Writing min function, part 2: Understanding Concepts
May 28, 2014
This is the second article of the series called “Writing min function”.
I want complete the min function and fix the mistakes mentioned in the previous post. But first, we have to understand Concepts, so let’s review the last version of the function with its requirements.
Here we specify that:
 the formal parameters a and b are of the same type, and we called this type: T.
 T models the concept called TotallyOrdered.
“A type models a concept, if the requirements expressed by the concept are satisfied for this type”
Now, let’s review the formal definition of the TotallyOrdered concept:
This reads as:
(line1) A type T models the TotallyOrdered concept if:
 (line2) T also has to model the Regular[1] concept. This means that TotallyOrdered is defined in terms of Regular.
 (line3) A procedure lessthanoperator (<) with the signature:
T x T > bool,
must exist. This is the syntactic rule that allows us to write things like:
a < b  (line4) This is a semantic requirement, meaning that the lessthanoperator procedure has to be a Total Ordering relation.
(Note: when we say Total Ordering we are referring to the ordering relation, the mathematical term mentioned in the previous article. When we say TotallyOrdered we are referring to the name of the Concept, like Employee is the name of a class or Sort is the name of a function. Here we can use any name we want. We will invoke this name later, in our algorithms)
So in line4 we are using Total Ordering, but remember, there are two kinds of Total Ordering.
Do we mean Reflexive or Strict Total Ordering? Because it would be one or the other.
Let’s review the difference with examples:

An example of Reflexive Total Ordering is the relation on the Natural numbers set, or in other words, (, ) is a Reflexive Totally Ordered Set.
That is, for all a, b and c in , the following must hold:
Transitivity: if a b and b c then a c
Antisymmetry: if a b and b a then a b
Totality: a b or b a
(, ) is another example of a Reflexive Totally Ordered Set. 
An example of Strict Total Ordering is the relation on the Natural numbers set, or in other words, (, ) is a Strict Totally Ordered Set.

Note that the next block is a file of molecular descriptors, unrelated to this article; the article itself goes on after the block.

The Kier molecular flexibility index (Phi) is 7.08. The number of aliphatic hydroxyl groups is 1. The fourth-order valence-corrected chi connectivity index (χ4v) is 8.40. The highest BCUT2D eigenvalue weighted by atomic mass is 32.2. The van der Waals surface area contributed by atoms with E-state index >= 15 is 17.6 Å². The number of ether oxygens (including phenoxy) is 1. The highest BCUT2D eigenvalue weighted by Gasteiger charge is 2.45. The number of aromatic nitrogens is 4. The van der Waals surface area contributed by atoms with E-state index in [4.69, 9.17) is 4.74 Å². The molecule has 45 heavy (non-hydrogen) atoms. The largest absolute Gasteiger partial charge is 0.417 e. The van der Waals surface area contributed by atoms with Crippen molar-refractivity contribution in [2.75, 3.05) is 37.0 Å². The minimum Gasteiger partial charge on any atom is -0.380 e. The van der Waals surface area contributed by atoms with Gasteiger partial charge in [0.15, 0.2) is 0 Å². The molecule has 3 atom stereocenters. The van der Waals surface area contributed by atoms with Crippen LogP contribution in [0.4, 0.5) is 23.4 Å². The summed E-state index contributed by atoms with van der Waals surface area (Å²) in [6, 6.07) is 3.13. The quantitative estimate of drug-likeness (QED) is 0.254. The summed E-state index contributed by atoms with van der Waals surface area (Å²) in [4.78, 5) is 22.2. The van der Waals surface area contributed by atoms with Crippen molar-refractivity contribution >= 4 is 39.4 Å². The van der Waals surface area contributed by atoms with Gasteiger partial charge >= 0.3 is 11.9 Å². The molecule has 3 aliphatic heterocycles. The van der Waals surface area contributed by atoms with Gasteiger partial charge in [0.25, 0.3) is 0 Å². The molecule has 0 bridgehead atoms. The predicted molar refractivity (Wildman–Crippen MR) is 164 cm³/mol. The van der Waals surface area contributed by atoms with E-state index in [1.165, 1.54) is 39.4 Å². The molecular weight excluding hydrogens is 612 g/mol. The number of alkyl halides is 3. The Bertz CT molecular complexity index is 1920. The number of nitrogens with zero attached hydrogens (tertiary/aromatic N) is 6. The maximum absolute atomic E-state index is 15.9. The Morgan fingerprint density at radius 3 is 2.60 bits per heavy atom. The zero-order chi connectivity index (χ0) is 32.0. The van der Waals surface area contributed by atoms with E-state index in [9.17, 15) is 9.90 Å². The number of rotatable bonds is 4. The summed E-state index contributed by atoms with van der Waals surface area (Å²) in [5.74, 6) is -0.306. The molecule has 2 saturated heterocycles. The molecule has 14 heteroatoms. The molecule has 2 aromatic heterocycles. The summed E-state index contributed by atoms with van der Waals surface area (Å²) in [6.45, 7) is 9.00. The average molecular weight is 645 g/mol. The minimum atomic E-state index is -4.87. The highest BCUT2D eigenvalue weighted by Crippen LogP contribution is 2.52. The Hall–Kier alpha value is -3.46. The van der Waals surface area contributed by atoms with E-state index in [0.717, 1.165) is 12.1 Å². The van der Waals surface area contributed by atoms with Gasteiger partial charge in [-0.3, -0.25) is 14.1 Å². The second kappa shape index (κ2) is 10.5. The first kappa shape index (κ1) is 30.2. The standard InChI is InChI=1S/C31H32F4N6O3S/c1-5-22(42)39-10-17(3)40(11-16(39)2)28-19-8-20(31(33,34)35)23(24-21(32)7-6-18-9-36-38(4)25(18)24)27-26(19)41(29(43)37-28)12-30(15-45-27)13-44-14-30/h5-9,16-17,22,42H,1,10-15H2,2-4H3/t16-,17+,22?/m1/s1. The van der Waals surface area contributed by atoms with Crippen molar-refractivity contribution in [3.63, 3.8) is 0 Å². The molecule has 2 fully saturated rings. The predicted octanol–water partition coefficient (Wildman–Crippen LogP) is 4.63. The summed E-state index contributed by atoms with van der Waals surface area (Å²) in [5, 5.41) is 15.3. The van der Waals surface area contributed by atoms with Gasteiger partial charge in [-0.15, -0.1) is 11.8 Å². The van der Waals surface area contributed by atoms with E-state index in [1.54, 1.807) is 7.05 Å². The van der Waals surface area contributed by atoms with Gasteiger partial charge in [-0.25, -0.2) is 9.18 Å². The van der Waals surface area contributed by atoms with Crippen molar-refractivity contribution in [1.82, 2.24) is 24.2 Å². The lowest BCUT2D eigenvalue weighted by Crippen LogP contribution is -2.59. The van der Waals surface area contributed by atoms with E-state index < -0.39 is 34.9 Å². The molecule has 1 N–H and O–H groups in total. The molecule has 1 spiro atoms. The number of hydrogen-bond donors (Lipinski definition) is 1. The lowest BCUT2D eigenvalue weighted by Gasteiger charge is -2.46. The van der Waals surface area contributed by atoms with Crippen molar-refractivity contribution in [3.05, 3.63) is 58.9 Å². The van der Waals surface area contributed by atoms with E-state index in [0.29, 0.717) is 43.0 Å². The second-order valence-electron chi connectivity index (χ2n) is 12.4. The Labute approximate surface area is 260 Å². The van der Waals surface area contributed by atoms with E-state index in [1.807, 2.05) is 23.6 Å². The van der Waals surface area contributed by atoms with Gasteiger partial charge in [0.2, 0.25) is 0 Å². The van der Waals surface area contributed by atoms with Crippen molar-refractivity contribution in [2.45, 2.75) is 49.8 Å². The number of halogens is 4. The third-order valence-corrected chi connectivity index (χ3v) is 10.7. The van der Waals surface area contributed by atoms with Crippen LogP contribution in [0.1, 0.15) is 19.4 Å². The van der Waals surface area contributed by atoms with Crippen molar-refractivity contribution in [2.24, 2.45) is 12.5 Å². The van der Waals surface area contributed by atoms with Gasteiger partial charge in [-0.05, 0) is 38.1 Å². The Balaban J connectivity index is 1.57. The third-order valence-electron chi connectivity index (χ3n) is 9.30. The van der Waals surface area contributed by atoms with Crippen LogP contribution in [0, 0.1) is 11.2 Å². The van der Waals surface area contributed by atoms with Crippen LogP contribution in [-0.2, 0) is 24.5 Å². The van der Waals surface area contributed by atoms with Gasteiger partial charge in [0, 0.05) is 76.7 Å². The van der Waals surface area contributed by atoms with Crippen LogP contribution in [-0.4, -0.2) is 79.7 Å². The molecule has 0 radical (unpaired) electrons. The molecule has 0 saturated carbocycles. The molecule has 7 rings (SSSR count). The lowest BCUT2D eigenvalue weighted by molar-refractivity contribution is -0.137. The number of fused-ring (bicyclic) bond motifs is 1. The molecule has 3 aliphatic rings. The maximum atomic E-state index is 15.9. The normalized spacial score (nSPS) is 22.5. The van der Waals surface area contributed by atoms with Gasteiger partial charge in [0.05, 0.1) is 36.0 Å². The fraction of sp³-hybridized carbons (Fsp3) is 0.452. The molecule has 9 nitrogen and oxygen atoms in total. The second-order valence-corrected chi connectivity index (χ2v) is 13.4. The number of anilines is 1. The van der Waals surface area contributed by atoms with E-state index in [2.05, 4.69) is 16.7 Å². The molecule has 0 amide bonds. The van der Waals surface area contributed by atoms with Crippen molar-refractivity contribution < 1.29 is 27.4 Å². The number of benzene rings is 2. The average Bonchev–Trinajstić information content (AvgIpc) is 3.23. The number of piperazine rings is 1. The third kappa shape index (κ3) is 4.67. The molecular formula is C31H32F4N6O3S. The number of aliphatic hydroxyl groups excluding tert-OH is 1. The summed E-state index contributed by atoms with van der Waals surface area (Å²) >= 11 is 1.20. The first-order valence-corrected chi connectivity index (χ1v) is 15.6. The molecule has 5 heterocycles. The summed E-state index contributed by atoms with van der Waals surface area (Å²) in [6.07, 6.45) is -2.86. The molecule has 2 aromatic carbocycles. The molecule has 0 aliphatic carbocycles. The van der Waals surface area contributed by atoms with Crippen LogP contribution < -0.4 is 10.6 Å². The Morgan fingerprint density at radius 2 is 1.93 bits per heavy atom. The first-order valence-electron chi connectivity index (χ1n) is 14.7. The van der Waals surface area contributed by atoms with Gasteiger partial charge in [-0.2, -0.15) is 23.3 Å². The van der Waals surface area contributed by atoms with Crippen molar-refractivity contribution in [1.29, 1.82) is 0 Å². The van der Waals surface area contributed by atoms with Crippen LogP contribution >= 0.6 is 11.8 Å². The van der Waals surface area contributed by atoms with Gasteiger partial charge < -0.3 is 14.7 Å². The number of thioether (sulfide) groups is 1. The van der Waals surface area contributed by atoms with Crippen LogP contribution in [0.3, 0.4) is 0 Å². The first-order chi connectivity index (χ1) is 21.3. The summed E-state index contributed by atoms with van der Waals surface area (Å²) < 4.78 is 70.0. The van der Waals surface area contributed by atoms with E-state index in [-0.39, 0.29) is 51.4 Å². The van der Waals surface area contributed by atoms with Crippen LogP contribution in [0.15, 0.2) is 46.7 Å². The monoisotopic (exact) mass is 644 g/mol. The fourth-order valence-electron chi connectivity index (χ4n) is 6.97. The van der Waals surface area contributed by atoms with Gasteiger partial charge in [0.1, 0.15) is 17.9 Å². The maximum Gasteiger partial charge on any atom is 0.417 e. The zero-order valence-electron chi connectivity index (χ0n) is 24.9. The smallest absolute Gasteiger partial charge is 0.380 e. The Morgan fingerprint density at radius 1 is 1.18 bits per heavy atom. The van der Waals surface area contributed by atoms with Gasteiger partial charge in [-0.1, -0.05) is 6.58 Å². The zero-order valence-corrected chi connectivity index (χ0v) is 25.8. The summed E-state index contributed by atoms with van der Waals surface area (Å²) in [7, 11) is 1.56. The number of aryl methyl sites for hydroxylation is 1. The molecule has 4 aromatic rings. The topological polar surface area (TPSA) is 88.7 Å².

That is, for all a, b and c in , the following must hold:
Transitivity: if a b and b c then a c
Trichotomy: only one of the following holds, a b, b a or a b
(, ) is another example of a Strict Totally Ordered Set.
Exercise 1: Prove that
a. is a Transitive relation
b. is an Antisymmetric relation
c. is a Total relation
on
Exercise 2: Prove that
a. is a Transitive relation
b. obeys the Trichotomy law
on
So, we have four options with which the TotallyOrdered concept could be defined: , , , or, . Whatever we choose is a right decision, but we have to choose.
Exercise 3: Do you know why any of the four options is a right choice?
I’m lying, actually we will not choose anything, the TotallyOrdered concept is defined using , but here I will show the thinking behind the choice.
We have two choices to make:
 Less… vs. Greater…: or vs. or
 Reflexive vs. Strict: or vs. or
As we know, for the first one, Alex has chosen Less…. (see line4 of TotallyOrdered concept)
The rationale for his decision is simple: Counting!
is the natural order of Natural numbers. Why? Usually we count in ascending order, it is the natural way of counting.
Now we have to chose between Reflexive () and Strict ().
Alex has chosen Strict () and his reasoning is:
“It is one character less”, (len(‘<’) < len(‘<=’))
But maybe you could think: “This is not a good reason”.
The Alex’s answer is: “We can choose either because they are equivalents!, then, you could use any decision procedure you want, such as, fewer typing”
Finally, another fundament: “Mathematicians consistently use < in their books as the primary ordering, when they talk about, for example, Totally Ordered Fields they write all the axioms in terms of <”
Summarizing, the choice is to use LessThan that is Strict, so we use .
Well, now we understand what the TotallyOrdered concept means (I hope), but this post is ended and we haven’t written any new code.
You must be thinking: “Anyone knows how to write the min function without having any knowledge about abstract algebra”.
The Alex’s answer is: “Yes, they may know how to write it, but they implemented it incorrectly time and time again. How I know that? Because I was one of them.”
And this is mine: Remembering some mathematics doesn’t do any harm.
In the next post I will write some code. Be patient!
The Series
Part 1: The rise of Concepts
Part 2: Understanding Concepts
Part 3: Weakening the ordering
Part 4: ConstCorrectness
Part 5: Stabilizing the algorithm
References
[1] Regular is another concept, maybe the most important one, I will cover it later, but for the moment we will ignore it. If you want to see its definition, see http://www.elementsofprogramming.com/eopconcepts.pdf [page 1]
Share